Former Congressman for State Schools Chief in Louisiana?

By Sean Cavanagh — August 26, 2011 1 min read
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Louisiana officials haven’t settled on a state superintendent of education to replace Paul Pastorek, who left the post earlier this year. But one intriguing and surprising candidate has emerged recently: former U.S. Congressman Anh “Joseph” Cao.

Media outlets in the state have reported that Cao, the first Vietnamese-American ever to serve in Congress, has contacted at least one member of the state board of elementary and secondary education, as well as the office of Republican Gov. Bobby Jindal, to express interest in the job.

A spokesman for the governor, Kyle Plotkin, told me that Cao has been in touch with the governor to talk “about some of his future interests,” including the state superintendent’s post.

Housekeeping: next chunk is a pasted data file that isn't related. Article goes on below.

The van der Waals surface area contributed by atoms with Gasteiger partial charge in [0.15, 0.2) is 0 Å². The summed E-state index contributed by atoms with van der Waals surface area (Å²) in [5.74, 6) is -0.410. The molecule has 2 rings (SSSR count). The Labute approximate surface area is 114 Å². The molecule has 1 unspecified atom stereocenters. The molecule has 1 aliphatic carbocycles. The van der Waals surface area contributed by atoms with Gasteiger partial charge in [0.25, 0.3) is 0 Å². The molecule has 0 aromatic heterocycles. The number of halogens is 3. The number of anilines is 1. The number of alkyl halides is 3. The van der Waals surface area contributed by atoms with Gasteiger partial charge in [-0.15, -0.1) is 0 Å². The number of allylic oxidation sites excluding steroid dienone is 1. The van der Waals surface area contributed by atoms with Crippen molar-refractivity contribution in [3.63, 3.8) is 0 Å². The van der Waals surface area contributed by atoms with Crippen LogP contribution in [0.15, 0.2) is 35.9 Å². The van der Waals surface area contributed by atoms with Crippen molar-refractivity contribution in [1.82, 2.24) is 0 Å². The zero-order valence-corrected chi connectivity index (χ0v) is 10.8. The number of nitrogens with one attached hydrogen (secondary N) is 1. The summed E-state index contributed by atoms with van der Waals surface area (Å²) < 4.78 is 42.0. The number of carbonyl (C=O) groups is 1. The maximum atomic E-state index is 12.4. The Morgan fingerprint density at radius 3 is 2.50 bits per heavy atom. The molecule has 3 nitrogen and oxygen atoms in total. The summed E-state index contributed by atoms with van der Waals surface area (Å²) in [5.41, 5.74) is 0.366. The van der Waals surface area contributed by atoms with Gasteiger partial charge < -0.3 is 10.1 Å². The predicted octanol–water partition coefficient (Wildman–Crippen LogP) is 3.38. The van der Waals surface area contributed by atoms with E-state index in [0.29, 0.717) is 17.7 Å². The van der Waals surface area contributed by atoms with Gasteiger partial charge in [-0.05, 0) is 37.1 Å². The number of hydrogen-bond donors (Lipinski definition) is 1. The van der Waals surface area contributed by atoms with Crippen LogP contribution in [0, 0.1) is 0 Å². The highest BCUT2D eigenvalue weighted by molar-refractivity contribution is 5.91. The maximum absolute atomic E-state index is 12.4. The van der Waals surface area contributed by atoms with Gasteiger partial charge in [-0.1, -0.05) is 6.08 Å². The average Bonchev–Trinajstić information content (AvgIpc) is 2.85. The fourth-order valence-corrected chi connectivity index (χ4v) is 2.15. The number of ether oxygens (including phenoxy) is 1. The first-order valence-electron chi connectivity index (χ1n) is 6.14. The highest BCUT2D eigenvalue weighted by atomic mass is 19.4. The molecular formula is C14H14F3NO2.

Jindal’s choice for for the position is John White, the leader of the state-run Recovery School District, which was established in 2003 and later assumed control over schools devastated by Hurricane Katrina. The governor continues to think White is the best pick, said Plotkin. The state board of education has not yet acted in filling the post.

“We strongly support a reform candidate to be the next Superintendent,” Plotkin said in an e-mail, “and John White fits that description.”

Cao, a Republican, vaulted to prominence in 2008 when he defeated incumbent Democratic Congressman William Jefferson, who was under indictment on corruption charges. (Jefferson was later convicted.) Cao was the first Republican to hold the heavily Democratic congressional seat since 1891.

Last fall, Cao was defeated in his bid for re-election by Democrat Cedric Richmond. Cao’s interest in the school superintentendent’s job—currently held on an acting basis by Ollie Tyler—came as a surprise, given that he had previously announced his plans to run for state attorney general.

A version of this news article first appeared in the State EdWatch blog.